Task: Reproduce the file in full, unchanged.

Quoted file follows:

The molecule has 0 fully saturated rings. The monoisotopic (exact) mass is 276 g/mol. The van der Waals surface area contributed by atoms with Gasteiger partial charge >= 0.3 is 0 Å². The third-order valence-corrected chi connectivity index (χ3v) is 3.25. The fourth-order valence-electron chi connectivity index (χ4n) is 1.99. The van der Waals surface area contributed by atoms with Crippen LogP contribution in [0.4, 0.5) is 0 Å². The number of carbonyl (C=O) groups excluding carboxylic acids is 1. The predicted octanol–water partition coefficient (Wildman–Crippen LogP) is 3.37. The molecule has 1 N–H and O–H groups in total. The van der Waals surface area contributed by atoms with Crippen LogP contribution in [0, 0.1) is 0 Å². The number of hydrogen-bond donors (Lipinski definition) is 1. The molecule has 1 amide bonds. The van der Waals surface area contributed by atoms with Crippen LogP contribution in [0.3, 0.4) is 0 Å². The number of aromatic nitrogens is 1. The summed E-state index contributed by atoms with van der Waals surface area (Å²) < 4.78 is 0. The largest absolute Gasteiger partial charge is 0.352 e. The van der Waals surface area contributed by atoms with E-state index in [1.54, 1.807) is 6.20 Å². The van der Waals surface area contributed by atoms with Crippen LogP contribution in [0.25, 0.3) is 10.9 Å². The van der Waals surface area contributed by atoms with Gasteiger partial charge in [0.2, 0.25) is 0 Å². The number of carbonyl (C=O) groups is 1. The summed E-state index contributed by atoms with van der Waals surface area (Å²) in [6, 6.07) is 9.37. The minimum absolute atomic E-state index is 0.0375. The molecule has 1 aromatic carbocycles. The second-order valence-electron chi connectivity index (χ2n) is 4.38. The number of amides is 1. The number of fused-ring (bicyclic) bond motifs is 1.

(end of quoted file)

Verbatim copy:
The molecule has 0 fully saturated rings. The monoisotopic (exact) mass is 276 g/mol. The van der Waals surface area contributed by atoms with Gasteiger partial charge >= 0.3 is 0 Å². The third-order valence-corrected chi connectivity index (χ3v) is 3.25. The fourth-order valence-electron chi connectivity index (χ4n) is 1.99. The van der Waals surface area contributed by atoms with Crippen LogP contribution in [0.4, 0.5) is 0 Å². The number of carbonyl (C=O) groups excluding carboxylic acids is 1. The predicted octanol–water partition coefficient (Wildman–Crippen LogP) is 3.37. The molecule has 1 N–H and O–H groups in total. The van der Waals surface area contributed by atoms with Crippen LogP contribution in [0, 0.1) is 0 Å². The number of hydrogen-bond donors (Lipinski definition) is 1. The molecule has 1 amide bonds. The van der Waals surface area contributed by atoms with Crippen LogP contribution in [0.3, 0.4) is 0 Å². The number of aromatic nitrogens is 1. The summed E-state index contributed by atoms with van der Waals surface area (Å²) < 4.78 is 0. The largest absolute Gasteiger partial charge is 0.352 e. The van der Waals surface area contributed by atoms with E-state index in [1.54, 1.807) is 6.20 Å². The van der Waals surface area contributed by atoms with Crippen LogP contribution in [0.25, 0.3) is 10.9 Å². The van der Waals surface area contributed by atoms with Gasteiger partial charge in [0.2, 0.25) is 0 Å². The number of carbonyl (C=O) groups is 1. The summed E-state index contributed by atoms with van der Waals surface area (Å²) in [6, 6.07) is 9.37. The minimum absolute atomic E-state index is 0.0375. The molecule has 1 aromatic carbocycles. The second-order valence-electron chi connectivity index (χ2n) is 4.38. The number of amides is 1. The number of fused-ring (bicyclic) bond motifs is 1.